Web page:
HerbicidesBASF Investing $270 Million To Expand U.S. Herbicide Production
June 11, 2014
BASF has invested more than $270 million to expand herbicide production capacities in the U.S., including more than 20 new products to be launched over next two years. Read More
EquipmentGPS: 25 Years And Still Growing
June 2, 2014
The evolution of global positioning systems applications in agriculture remains ongoing as the technology hits a notable milestone. Read More

Latest News

CropLife 100Pinnacle Forms Alliance With Wildlife Managment, Seed O…
July 25, 2014
The strategic alliance will provide Tecomate with key wildlife products, processing facilities, distribution centers and sales through Pinnacle’s ever-growing retail network. Read More
ManagementFranken Presses White House On RFS Support
July 25, 2014
Al Franken and a group of Senate democrats recently met with senior White House official John Podesta to urge the administration to change its position on an EPA proposal. Read More
ManagementASA, FarmLink To Launch ‘Operation Benchmark̵…
July 25, 2014
The American Soybean Association (ASA) and FarmLink are teaming up to help farmers close the $11 billion gap between what they harvested in 2013 and what they could harvest annually. Read More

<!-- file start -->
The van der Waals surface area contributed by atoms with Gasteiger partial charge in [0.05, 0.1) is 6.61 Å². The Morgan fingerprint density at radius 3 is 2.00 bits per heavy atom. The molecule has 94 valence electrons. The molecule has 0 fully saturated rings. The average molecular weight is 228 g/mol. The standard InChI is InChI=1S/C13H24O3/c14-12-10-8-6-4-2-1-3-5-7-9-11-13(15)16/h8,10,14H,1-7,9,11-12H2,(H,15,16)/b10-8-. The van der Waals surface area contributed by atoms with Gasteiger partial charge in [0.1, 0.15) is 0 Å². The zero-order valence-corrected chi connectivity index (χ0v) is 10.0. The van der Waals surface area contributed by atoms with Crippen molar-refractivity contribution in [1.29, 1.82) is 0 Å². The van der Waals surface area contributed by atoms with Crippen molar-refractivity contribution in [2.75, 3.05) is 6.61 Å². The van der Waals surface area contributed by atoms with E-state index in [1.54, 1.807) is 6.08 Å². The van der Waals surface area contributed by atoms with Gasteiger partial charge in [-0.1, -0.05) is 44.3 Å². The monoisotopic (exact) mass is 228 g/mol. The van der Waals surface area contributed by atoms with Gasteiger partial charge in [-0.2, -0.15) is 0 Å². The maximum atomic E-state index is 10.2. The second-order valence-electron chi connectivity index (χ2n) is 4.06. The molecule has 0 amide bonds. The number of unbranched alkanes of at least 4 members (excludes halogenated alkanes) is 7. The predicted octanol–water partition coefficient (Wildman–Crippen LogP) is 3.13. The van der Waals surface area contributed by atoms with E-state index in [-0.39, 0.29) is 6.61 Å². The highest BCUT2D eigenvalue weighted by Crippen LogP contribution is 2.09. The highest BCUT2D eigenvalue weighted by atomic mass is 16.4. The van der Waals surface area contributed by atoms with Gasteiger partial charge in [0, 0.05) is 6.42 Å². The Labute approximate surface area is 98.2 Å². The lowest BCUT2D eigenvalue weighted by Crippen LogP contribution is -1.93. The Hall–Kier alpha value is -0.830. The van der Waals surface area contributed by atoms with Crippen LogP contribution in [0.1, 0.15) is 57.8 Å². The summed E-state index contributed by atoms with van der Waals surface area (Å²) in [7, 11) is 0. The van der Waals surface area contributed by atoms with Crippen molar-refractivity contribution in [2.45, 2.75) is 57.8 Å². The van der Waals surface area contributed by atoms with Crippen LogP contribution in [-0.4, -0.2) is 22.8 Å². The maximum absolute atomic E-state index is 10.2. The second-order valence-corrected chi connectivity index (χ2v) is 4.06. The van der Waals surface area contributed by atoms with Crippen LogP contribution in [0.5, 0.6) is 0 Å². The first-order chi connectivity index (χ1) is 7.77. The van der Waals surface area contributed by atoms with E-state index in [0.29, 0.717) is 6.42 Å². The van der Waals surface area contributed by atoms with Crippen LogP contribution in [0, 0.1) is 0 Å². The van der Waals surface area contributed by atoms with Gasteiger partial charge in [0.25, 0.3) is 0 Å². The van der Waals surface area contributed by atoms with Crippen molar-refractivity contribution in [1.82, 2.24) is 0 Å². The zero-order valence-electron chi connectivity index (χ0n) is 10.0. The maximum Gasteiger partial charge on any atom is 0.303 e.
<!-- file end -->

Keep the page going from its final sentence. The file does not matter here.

StewardshipNorthey: Farmers Commit $1.4 Million to Try New Water Q…
July 25, 2014
The practices that are eligible for funding include cover crops, no-till or strip till and using a nitrification inhibitor when applying fall fertilizer. Read More
Precision AgFarmers Learn How Changing World Will Impact Iowa
July 24, 2014
Technology and understanding global consumer demand for Iowa farm products brought hundreds of farmers and agribusiness leaders to Ames recently for the annual Iowa Farm Bureau Federation Economic Summit. Read More
HerbicidesPurdue: Late Season Weeds May Require Manual Removal
July 24, 2014
Hand-rouging and pulling late season weeds by hand may be the best way to remove them, more so than using a herbicide, a Purdue Extension weed scientist says. Read More
Soybean Field
InsecticidesTransform WG, Closer SC Insecticides Receive R&D 10…
July 23, 2014
Dow AgroSciences has received the award from R&D Magazine for Transform WG insecticide and Closer SC insecticide with Isoclast active. Read More
EquipmentKinze, Raven Team Up On 4900 Planter Monitor
July 23, 2014
Kinze Manufacturing announces a partnership with Raven Industries to develop a standalone monitor solution for the Kinze 4900 series planter. With this new Read More